Health and Safety Prosecution Discontinued After BSQ Intervention 

A large scale health and safety prosecution by Westminster Council has been discontinued following an intervention by BSQ solicitors.

BSQ were asked to intervene at a late stage in proceedings by our clients after assuming conduct of the case from a large City practice. After filing our legal argument with the City of London Magistrates Court challenging the legality of the Council’s conduct in commencing proceedings the case was discontinued.  

The BSQ partner instructed was Roger Sahota. 

If you require advice and assistance in relation to a health and safety or regulatory prosecution please contact our London office. 
 

Former President of Georgia Saakashvili Challenges Ukrainian Expulsion – BSQ Instructed 

BSQ partner Roger Sahota is part of the legal team advising the former Georgian President Mikheil Saakashvilli on an appeal against his expulsion from Ukraine. 

Mr Saakashvili first came to international attention when he led the “Rose Revolution” in his native Georgia against a particularly corrupt post-communist but nonetheless authoritarian government. Under his presidency the country made great improvements in reducing corruption and abusive behaviour by police and state officials. 

On 26th July 2017, his citizenship was arbitrarily revoked by Presidential Decree in Ukraine , leaving him stateless. He went to Poland but returned to Ukraine in the autumn to lead his registered political party there. Although the government said he was the subject of an ongoing criminal investigation, on February 12th 2018 he was forcibly detained and expelled to Warsaw, and has been denied re-entry to the country of which he was a permanent resident and leader of a political party.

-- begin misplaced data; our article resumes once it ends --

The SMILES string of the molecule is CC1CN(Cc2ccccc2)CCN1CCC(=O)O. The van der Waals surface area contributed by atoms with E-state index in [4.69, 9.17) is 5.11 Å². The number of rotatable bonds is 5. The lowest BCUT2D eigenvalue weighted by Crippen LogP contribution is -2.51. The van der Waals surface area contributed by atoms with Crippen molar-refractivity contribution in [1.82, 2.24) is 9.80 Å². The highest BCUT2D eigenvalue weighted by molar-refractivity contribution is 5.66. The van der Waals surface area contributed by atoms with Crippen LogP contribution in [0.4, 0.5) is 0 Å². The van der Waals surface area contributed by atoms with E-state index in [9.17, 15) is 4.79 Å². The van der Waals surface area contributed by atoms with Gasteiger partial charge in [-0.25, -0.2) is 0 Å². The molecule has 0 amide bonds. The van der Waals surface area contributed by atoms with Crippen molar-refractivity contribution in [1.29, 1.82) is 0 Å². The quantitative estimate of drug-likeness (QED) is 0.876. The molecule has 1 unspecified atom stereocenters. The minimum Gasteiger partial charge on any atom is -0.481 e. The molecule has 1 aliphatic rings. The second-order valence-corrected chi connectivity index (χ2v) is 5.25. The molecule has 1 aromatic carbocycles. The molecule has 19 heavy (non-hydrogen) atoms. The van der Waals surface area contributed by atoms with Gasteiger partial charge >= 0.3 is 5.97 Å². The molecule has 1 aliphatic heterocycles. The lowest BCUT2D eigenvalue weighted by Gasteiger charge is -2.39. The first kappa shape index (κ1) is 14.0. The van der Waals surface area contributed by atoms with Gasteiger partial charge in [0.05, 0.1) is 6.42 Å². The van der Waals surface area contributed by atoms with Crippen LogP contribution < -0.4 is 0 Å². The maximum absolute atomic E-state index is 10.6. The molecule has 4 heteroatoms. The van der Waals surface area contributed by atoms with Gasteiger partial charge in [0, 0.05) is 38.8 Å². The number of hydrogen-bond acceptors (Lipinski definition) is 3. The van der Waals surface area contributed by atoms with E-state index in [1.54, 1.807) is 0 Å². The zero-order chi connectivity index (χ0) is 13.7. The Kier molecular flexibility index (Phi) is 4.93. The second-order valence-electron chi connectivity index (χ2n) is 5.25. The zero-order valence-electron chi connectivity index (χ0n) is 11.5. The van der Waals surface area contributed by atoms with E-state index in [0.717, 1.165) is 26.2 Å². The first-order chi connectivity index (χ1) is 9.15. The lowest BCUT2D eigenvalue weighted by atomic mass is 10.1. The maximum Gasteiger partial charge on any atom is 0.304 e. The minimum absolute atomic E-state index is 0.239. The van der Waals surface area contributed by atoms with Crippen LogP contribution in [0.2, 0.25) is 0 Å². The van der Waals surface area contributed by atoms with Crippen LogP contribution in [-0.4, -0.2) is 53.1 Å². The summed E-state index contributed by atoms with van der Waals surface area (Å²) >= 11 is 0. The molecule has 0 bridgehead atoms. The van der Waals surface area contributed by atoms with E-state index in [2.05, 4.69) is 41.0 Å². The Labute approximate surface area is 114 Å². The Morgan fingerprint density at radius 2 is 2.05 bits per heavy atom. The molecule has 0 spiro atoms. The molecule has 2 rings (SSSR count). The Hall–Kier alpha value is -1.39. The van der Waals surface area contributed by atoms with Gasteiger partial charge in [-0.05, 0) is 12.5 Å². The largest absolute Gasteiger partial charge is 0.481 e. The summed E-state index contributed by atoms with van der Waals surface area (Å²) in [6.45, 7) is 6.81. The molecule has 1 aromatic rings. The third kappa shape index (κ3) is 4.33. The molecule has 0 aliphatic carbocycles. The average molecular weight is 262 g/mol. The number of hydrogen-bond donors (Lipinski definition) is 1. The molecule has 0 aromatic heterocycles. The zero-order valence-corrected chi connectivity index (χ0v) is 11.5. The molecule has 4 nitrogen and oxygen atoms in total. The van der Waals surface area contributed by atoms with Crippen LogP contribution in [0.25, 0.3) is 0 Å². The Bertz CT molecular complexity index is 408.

BSQ is part of a legal team including Geoffrey Robertson QC of Doughty Street Chambers advising Mr Saakashvili on human rights challenges to his removal from Ukraine.  
 

CPS Decide to Abandon Prosecution of Investors to Tax Avoidance Scheme After BSQ Test Case Collapses

Following the collapse of a test case prosecution of an individual investor in a tax avoidance scheme the CPS have announced that they will not be bringing any further charges against other investors in a landmark case.

In R v C charges of Fraud by False Representation i.e. of attempting to dishonestly obtain a tax advantage contrary to s.16A of the Taxation of Chargeable Gains Act 1992 were brought against a BSQ client.  

The case is novel as the accused was an  individual tax payer subscriber and not the professional advisers who were the architects of the scheme.

BSQ partner Daniel Godden was instructed. 

More details of the case will be revealed in the BSQ website next week

BSQ Fraud Team instructed to Challenge £64m Confiscation Order

BSQ’s Fraud defence team has been appointed to represent Dr Gerald Smith in enforcement proceedings concerning one of the highest confiscation orders ever made – now standing in excess of £64m including interest - ever made in the UK.

Mr Smith features in proceedings brought by the SFO in one of the largest cases under the CJA 1988 to be ever heard, presided over by Mr Justice Popplewell before the Commercial Court. The complex litigation involves more than 12 different parties and concerns assets worth in excess of £200 million.    

The BSQ partners instructed are Daniel Godden and Roger Sahota.   

The case has been widely reported in the media including the Evening Standard.  

Another Search Warrant Success for BSQ

BSQ have settled a claim for judicial review in relation to the conduct of a state investigative agency and their search of our client’s premises.

Rather than obtaining a search warrant, in a pre-planned operation the state agency purported to rely on Section 32 of the Police and Criminal Evidence Act 1984 to justify the search. Our application for judicial review challenged the legality of their conduct on the basis this was not a proper use of these statutory powers. Section 32 allows for the search of any premises where the suspect was found or was present at immediately before their arrest, not a pre-planned operation. .

BSQ have been involved in a number of landmark search warrant cases in recent years including many that have settled outside court.